SDS-PAGE was done according to the methods of Laemmli (17). Protein concentrations were determined by the method of Bradford (6) using a Bio-Rad protein assay dye reagent and bovine serum albumin as a standard.

N-terminal amino acid sequence analysis and molecular mass determination of MutB.

Trehalulose synthase MutB, purified from E. coli, was spotted to a polyvinylidene difluoride membrane (Bio-Rad). The N-terminal amino acid sequence was analyzed by TOPLAB (Martinsried). Matrix-assisted laser desorption (MALDI)-mass spectrometry was performed by TOPLAB (Martinsried) with lyophilized MutB.

Enzyme assays. (i) Hydrolase (MutA activity) assay.

MutA activity was tested for the substrates sucrose, isomaltulose, and trehalulose by incubation of 45 μl of enzyme solution (crude cell extracts or purified enzyme) with 5 μl of a substrate solution at a final concentration of 100 mM in 0.1 M K-phosphate buffer, pH 6.5, at 25°C. After the reaction was terminated by boiling for 5 min, the sugar composition in the reaction mixtures was analyzed by high-performance anion-exchange chromatography with electrochemical detection, as described previously (29). The standard activity assay for MutA was performed with isomaltulose as a substrate. MutA activity was calculated according to the release of glucose, which was determined by an Ecoline S+ glucose hexokinase test (DiaSys GmbH, Holzheim) and quantified according to a glucose standard curve. One unit of MutA activity was defined as the amount of enzyme that released 1 μmol of glucose in 1 min in the initial stage of the reaction.
Kinetic parameters for MutA were obtained by measuring the reaction products (glucose and trehalulose) during incubation of the purified enzyme with various concentrations of isomaltulose as a substrate. Reaction products were quantified by high-performance liquid chromatography (HPLC) and used to calculate Km and Vmax values according to Lineweaver Burk plots.

(ii) SI activity assay and product analysis.

SI activity was determined as described previously (31). MutB mutants were analyzed by their ability to act on sucrose and the amount of the released products. The product composition of the reaction mixture following 100 mM sucrose conversion was measured after approximately 90% sucrose consumption, and the individual sugars were determined by HPLC as described previously (29). Effects of temperatures on MutB activity and product composition were determined after the enzyme was equilibrated in reaction buffer at the respective temperature for 15 min before the addition of the substrate sucrose. To calculate the kinetic parameters, SI activity was measured by incubating the purified enzymes with various sucrose concentrations (10 to 200 mM) under standard assay conditions. The data for the respective products that were formed during the enzyme reaction were analyzed by using double-reciprocal plots according Lineweaver Burk to calculate Km and Vmax values.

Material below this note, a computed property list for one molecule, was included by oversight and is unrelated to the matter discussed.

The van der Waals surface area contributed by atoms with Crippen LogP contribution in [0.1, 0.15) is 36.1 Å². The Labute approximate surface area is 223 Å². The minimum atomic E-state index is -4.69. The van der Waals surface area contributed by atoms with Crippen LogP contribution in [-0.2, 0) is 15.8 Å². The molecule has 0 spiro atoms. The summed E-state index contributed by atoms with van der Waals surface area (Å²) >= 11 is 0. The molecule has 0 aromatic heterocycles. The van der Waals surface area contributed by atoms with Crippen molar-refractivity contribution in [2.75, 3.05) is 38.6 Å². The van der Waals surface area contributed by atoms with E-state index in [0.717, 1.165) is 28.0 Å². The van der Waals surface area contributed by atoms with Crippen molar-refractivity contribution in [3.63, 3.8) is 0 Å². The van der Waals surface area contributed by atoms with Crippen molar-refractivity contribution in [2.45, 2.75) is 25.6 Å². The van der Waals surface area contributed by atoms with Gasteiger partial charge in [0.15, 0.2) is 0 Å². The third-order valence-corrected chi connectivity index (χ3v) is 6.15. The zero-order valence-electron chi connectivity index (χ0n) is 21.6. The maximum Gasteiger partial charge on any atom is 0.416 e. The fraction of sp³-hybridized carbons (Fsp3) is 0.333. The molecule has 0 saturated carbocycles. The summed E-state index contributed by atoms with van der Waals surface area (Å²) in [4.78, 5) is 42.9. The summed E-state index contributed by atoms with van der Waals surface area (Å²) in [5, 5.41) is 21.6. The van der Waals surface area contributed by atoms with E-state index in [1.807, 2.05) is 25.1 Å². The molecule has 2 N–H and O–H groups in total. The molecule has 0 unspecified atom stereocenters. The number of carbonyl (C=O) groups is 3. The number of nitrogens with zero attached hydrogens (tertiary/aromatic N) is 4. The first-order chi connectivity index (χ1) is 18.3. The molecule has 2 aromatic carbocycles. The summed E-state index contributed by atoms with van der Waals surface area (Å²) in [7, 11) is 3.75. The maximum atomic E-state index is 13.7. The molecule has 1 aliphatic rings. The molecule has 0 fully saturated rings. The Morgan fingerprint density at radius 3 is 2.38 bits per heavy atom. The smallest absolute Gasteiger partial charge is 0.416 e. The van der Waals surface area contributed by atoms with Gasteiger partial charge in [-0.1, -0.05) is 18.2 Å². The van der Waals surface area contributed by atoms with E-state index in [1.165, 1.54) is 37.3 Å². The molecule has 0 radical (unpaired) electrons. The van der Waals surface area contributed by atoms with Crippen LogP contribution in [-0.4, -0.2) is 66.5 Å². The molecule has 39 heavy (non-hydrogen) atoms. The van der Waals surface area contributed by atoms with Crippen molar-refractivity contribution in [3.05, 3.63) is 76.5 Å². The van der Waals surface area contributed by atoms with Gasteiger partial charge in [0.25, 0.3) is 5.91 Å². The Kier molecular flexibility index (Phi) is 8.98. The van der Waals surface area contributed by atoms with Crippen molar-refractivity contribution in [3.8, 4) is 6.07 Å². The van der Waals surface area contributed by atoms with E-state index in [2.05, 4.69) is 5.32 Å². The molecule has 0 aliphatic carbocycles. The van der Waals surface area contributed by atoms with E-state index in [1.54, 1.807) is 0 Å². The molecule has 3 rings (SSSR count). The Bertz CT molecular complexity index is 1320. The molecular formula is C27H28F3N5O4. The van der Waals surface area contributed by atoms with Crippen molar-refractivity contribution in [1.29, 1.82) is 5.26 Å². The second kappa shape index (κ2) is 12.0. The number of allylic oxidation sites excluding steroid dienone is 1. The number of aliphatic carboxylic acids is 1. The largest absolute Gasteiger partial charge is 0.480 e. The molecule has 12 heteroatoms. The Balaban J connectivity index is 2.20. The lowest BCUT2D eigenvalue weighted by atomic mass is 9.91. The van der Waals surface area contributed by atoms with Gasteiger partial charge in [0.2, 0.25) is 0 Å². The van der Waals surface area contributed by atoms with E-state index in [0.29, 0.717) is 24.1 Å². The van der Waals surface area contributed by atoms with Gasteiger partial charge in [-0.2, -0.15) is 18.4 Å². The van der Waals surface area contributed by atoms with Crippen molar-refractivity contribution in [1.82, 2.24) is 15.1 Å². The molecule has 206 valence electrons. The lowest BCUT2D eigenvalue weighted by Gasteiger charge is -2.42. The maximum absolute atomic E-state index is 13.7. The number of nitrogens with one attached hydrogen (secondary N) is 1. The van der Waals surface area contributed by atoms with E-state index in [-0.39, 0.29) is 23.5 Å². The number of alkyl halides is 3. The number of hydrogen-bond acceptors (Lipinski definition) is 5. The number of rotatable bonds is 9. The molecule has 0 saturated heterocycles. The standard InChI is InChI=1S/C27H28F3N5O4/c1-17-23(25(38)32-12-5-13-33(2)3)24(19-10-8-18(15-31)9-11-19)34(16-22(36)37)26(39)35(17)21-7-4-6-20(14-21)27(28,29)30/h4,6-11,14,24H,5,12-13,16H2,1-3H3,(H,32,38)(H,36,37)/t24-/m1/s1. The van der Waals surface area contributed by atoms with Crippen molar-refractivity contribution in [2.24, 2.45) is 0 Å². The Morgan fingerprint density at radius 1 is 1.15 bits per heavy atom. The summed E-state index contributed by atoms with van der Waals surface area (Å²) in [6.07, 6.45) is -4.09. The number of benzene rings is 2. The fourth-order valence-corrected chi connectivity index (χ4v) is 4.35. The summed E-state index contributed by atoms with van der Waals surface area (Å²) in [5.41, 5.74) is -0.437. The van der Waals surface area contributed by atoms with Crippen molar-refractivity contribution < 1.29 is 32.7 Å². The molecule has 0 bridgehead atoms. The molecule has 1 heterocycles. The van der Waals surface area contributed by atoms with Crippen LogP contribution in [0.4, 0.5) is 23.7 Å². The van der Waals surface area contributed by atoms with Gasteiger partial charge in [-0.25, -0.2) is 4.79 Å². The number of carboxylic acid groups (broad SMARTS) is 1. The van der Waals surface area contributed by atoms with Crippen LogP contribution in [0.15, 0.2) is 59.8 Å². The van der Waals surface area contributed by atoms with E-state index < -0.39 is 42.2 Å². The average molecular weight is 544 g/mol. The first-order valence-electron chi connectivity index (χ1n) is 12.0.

Northern blot analysis.

Five micrograms of total RNA from P. mesoacidophila MX-45 cells, grown under various conditions, or 0.05 μg of total E. coli RNA containing plasmids for mutA expression was separated on 1.2% formaldehyde gels and blotted by following the manual of the DIG Northern Starter Kit (Roche Applied Science).
Briefly, following transfer, the nylon membrane was UV cross-linked and hybridized at 68°C with a denatured DIG-labeled RNA probe (approximately 100 ng ml−1) per 10 ml of Easy Hyb solution (Roche Applied Science). Detection was performed using a DIG luminescence detection kit (Roche Applied Science).
DIG-labeled single-stranded RNA probes were generated according to in vitro transcription labeling technique provided in a DIG Northern Starter Kit (Roche Applied Science). A 630-bp EcoRV mutA gene fragment from pHWG653 was cloned in antisense orientation downstream of the T7 promoter in pJOE4786 (2). Five micrograms of the resulting plasmid pHWG741 was linearized with NsiI and transcribed with T7 RNA polymerase in the presence of DIG-UTP to create a 730-bp mutA probe, which was used for hybridization in Northern blotting. A 1,695-bp EcoRI mutB gene fragment from pHWG272.5, which contains the mutB gene downstream of the tac promoter, was inserted in pJOE4786 to give the plasmid pHWG717.1 with antisense orientation of the mutB gene. After linearization with BglII and transcription with T7 RNA polymerase in the presence of DIG-UTP, a 1,160-bp DIG-labeled RNA transcript was obtained and used as a mutB probe for hybridization in Northern blot analysis.

Nucleotide sequence accession number.

The DNA sequence of mutA and mutB, along with their genomic context, was deposited in the GenBank database under the accession number FJ792641 .


PCR amplification of P. mesoacidophila MX-45 DNA with SI screening primers reveals two distinct PCR products.